Why do resumes on heavy clipboards make job candidates seem better qualified?
Why do rough objects make social interactions seem more difficult?
Why do hard chairs increase rigidity in negotiations?
In the realm of judgment and decision making, these are questions worth pondering, because research shows that people’s mindset is very much affected by what they physically touch. In this column, we’ll take a look at some fascinating studies in the area of embodied cognition that reveal the important linkage between what we touch and what we think—and how it affects both judgment and decision making.
We’ll start by looking at a series of studies  in which researchers considered three different tactile sensations—weight, texture, and hardness—and how they can influence people’s thoughts and perceptions. Read More
Although I’ve written a number of columns now on the topic of decision architecture, I never fail to be amazed at the examples of decision architecture I encounter in the real world and to witness just how effective they can be.
Last month, my family did what many people do every so often—we had family portraits taken. With a $9.99 coupon in hand, we set out for the portrait studio—dressed in color-coordinated outfits and ready with our best smiles—to get the deed done. And although I hadn’t anticipated it, I quickly realized that we had become players in an experience the portrait studio had orchestrated around some of the key principles I’ve outlined in my columns on decision architecture.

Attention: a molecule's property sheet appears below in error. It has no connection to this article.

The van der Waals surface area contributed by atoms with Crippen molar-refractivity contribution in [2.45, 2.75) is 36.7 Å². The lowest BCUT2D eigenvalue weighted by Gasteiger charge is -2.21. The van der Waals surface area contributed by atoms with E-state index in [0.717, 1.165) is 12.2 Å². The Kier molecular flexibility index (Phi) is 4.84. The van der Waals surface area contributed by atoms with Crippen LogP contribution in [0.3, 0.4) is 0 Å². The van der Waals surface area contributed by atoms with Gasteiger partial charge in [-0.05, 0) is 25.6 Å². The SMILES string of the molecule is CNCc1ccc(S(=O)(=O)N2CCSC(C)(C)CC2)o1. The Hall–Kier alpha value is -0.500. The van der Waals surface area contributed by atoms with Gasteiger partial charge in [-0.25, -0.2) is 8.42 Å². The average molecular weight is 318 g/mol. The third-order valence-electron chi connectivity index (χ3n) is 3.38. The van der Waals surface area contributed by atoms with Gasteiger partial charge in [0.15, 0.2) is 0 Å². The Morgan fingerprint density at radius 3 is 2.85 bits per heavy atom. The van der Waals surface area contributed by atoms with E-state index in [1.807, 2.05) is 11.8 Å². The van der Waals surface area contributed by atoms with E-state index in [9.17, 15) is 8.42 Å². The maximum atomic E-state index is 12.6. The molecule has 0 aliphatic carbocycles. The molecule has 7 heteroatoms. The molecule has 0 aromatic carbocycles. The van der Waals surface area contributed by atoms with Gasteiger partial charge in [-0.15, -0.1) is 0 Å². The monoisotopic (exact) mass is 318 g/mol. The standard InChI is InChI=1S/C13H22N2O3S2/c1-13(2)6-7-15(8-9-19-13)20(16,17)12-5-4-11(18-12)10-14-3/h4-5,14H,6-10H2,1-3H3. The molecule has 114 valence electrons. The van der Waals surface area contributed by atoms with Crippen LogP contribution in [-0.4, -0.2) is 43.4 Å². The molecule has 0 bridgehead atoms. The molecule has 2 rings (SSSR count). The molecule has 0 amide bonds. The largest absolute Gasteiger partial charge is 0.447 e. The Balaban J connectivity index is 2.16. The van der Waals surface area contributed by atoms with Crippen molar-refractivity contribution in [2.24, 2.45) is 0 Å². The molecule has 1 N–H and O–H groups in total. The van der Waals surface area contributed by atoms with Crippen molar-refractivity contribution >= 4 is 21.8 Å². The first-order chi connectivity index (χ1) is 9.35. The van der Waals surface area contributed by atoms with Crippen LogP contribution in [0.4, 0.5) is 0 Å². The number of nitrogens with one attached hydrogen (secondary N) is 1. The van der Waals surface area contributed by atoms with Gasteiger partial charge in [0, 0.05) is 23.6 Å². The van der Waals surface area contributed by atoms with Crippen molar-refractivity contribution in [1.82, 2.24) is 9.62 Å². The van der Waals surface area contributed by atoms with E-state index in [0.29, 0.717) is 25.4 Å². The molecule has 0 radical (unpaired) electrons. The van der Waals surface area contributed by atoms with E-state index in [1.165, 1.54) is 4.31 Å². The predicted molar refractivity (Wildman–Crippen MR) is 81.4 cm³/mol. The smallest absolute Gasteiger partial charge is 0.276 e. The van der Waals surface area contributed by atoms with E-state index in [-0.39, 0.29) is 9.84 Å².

I’ll begin this column by describing what happened during our appointment, then talk in detail about the decision architecture concepts and principles that made the sales experience so effective for the portrait studio. Read More
Why should fancy restaurants print their menus in a font that is elegant, but difficult to read?
Why should scary rides in amusement parks have names that are difficult to pronounce?
How do people assess the risk of food additives in everyday grocery items?
… And what does any of this have to do with UX design and usability?
Every day, your users make judgments and decisions about the products and services you provide based on the way you present them. In this column, I’ll talk about why seemingly insignificant aspects of information presentation can have surprising effects on people’s perceptions and behavior. Read More